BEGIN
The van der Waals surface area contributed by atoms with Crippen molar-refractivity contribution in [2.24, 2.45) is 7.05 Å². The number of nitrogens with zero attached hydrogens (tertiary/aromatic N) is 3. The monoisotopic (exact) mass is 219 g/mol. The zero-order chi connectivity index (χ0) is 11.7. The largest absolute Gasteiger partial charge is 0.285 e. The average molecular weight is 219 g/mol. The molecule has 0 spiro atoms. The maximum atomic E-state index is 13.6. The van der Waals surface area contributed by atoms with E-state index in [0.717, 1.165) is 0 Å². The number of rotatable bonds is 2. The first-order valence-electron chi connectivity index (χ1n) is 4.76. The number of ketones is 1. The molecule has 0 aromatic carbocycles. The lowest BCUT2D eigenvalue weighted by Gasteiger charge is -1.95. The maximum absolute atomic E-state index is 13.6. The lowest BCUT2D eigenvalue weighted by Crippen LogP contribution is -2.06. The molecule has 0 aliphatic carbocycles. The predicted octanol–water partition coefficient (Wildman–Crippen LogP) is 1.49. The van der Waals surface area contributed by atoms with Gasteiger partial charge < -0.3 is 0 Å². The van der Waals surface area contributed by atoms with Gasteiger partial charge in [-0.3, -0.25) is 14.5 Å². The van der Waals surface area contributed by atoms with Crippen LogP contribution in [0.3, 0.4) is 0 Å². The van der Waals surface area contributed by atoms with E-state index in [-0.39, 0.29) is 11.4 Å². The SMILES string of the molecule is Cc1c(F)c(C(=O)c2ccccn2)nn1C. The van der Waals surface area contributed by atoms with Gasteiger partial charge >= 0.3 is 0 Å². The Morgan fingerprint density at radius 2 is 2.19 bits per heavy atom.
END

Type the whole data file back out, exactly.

The van der Waals surface area contributed by atoms with Crippen molar-refractivity contribution in [2.24, 2.45) is 7.05 Å². The number of nitrogens with zero attached hydrogens (tertiary/aromatic N) is 3. The monoisotopic (exact) mass is 219 g/mol. The zero-order chi connectivity index (χ0) is 11.7. The largest absolute Gasteiger partial charge is 0.285 e. The average molecular weight is 219 g/mol. The molecule has 0 spiro atoms. The maximum atomic E-state index is 13.6. The van der Waals surface area contributed by atoms with E-state index in [0.717, 1.165) is 0 Å². The number of rotatable bonds is 2. The first-order valence-electron chi connectivity index (χ1n) is 4.76. The number of ketones is 1. The molecule has 0 aromatic carbocycles. The lowest BCUT2D eigenvalue weighted by Gasteiger charge is -1.95. The maximum absolute atomic E-state index is 13.6. The lowest BCUT2D eigenvalue weighted by Crippen LogP contribution is -2.06. The molecule has 0 aliphatic carbocycles. The predicted octanol–water partition coefficient (Wildman–Crippen LogP) is 1.49. The van der Waals surface area contributed by atoms with Gasteiger partial charge < -0.3 is 0 Å². The van der Waals surface area contributed by atoms with Gasteiger partial charge in [-0.3, -0.25) is 14.5 Å². The van der Waals surface area contributed by atoms with Crippen LogP contribution in [0.3, 0.4) is 0 Å². The van der Waals surface area contributed by atoms with E-state index in [-0.39, 0.29) is 11.4 Å². The SMILES string of the molecule is Cc1c(F)c(C(=O)c2ccccn2)nn1C. The van der Waals surface area contributed by atoms with Gasteiger partial charge >= 0.3 is 0 Å². The Morgan fingerprint density at radius 2 is 2.19 bits per heavy atom.